So now my faint hopes feel even fainter than they did just one week ago. (Even forty-eight hours ago!) But what I find distressing about the Australian election isn’t what the people of Australia did with their own country. Hardly. Besides, that’s their business. Instead what I find most distressing of all is the effect that the outcome in Australia might have on that next-to-impossible-to-define human variable known as momentum—the American election being just 23 days away, and so much riding on it. (For lack of a better word. And intending all of the resonances this word can conjure. Not only with gambling and other forms of speculation. But also with every other extraordinary popular delusion conceivable. Including the madness of crowds.)
“Australia is a great ally in the war on terror,” was how the American Brigand-in-Chief greeted the news from Australia, “and John Howard is the right man to lead that country. The president will always work with our friends and allies. We build strong coalitions.” Similarly for the British Prime Minister, who has paid a far heavier price for signing onto the Americans’ war than his counterpart on the other side of the Atlantic ever did, and looks to face an election challenge of his own perhaps as early as next spring. (“Bush and Blair congratulate Howard,” AAP Newsfeed, Oct. 10.)
Clearly, in the Howard victory in Australia, the American President and his campaign advisers sensed some kind of momentum swing in their favor. As when the shares represented on the Pacific Rim stock exchanges open the trading day sharply up or sharply down, and the speculators who follow the openings of the other major exchanges anticipate the exact same momentum to cross the world with the rising sun, all the way to London and, finally, New York.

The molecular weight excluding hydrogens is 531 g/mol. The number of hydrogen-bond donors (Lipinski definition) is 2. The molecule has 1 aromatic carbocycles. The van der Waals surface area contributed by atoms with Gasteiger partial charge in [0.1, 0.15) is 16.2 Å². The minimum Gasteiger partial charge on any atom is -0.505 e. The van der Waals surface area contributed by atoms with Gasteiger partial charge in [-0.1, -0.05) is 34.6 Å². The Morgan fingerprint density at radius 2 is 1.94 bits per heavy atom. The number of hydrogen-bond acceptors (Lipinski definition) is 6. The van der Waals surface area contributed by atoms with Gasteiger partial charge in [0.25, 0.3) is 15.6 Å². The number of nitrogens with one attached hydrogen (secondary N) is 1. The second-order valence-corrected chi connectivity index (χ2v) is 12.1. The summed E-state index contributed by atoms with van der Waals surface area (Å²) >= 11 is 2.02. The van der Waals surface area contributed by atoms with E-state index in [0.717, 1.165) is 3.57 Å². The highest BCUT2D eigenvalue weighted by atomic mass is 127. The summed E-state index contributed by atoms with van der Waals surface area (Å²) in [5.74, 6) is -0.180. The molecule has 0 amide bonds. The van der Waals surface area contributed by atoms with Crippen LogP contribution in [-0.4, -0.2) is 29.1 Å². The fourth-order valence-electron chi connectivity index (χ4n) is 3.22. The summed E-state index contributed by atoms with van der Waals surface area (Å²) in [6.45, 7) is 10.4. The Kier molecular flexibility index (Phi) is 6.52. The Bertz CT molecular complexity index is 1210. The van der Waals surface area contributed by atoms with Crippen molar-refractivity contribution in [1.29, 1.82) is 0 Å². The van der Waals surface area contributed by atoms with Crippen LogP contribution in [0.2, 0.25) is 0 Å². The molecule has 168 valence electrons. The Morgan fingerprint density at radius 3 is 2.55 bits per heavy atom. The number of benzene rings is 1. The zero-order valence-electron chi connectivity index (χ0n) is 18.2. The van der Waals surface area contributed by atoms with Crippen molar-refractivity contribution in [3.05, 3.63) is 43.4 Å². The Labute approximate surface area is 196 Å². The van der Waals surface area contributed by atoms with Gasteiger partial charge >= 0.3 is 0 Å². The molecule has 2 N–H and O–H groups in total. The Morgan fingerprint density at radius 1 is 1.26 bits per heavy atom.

I wish I could cite here a major opinion poll showing that none of these fears has any basis in fact. But the polls these days measure only the “chatter” that is heard at any moment in time. And can’t possibly tell us what this chatter will be saying, come November.
One Down. Three To Go. ZNet Blogs, October 8, 2004
FYA (“For your archives”): A list of the 14 members of the American House of Representatives who just voted against HR 4200, FY 2005’s “defense” appropriations bill. Notice that all of them are Democrats. If the building of a populist, progressive base has any hope of beginning during this generation of American politics, then it needs to start right here, from within the ranks of the Democratic Party. And fast, too. Not, say, a dozen years from now, either. Because in spite of how progressive the ideas behind the Nader camp are, popular base-building sure as hell ain’t gonna come from there.
John Conyers, Jr. (Dem.), Michigan
Michael M. Honda (Dem.), California
Jesse Jackson, Jr. (Dem.), Illinois
Dennis J. Kucinich (Dem.), Ohio
Barbara Lee (Dem.), California
John Lewis (Dem.), Georgia
Edward J. Markey (Dem.), Maine
Jim McDermott (Dem.), Washington
Donald M. Payne (Dem.), New Jersey
Janice D. Schakowsky (Dem.), Illinois
Jose E. Serrano (Dem.), New York
Fortney Pete Stark (Dem.), California
Nydia M. Velázquez (Dem.), New York
Lynn G. Woolsey (Dem.), California